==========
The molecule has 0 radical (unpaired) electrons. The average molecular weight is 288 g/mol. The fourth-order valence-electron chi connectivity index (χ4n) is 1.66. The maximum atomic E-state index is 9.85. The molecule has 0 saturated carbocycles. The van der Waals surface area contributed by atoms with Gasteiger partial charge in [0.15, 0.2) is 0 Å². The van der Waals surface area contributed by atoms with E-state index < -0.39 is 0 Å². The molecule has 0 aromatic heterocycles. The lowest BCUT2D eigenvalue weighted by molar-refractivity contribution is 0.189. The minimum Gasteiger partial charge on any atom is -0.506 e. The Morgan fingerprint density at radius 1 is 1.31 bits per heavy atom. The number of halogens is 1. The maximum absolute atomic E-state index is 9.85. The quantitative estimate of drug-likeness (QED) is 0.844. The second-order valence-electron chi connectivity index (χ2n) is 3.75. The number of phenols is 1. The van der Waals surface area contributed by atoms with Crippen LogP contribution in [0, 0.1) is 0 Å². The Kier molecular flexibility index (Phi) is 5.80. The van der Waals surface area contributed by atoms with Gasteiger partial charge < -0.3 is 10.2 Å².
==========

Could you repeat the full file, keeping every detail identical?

The molecule has 0 radical (unpaired) electrons. The average molecular weight is 288 g/mol. The fourth-order valence-electron chi connectivity index (χ4n) is 1.66. The maximum atomic E-state index is 9.85. The molecule has 0 saturated carbocycles. The van der Waals surface area contributed by atoms with Gasteiger partial charge in [0.15, 0.2) is 0 Å². The van der Waals surface area contributed by atoms with E-state index < -0.39 is 0 Å². The molecule has 0 aromatic heterocycles. The lowest BCUT2D eigenvalue weighted by molar-refractivity contribution is 0.189. The minimum Gasteiger partial charge on any atom is -0.506 e. The Morgan fingerprint density at radius 1 is 1.31 bits per heavy atom. The number of halogens is 1. The maximum absolute atomic E-state index is 9.85. The quantitative estimate of drug-likeness (QED) is 0.844. The second-order valence-electron chi connectivity index (χ2n) is 3.75. The number of phenols is 1. The van der Waals surface area contributed by atoms with Crippen LogP contribution in [0, 0.1) is 0 Å². The Kier molecular flexibility index (Phi) is 5.80. The van der Waals surface area contributed by atoms with Gasteiger partial charge < -0.3 is 10.2 Å².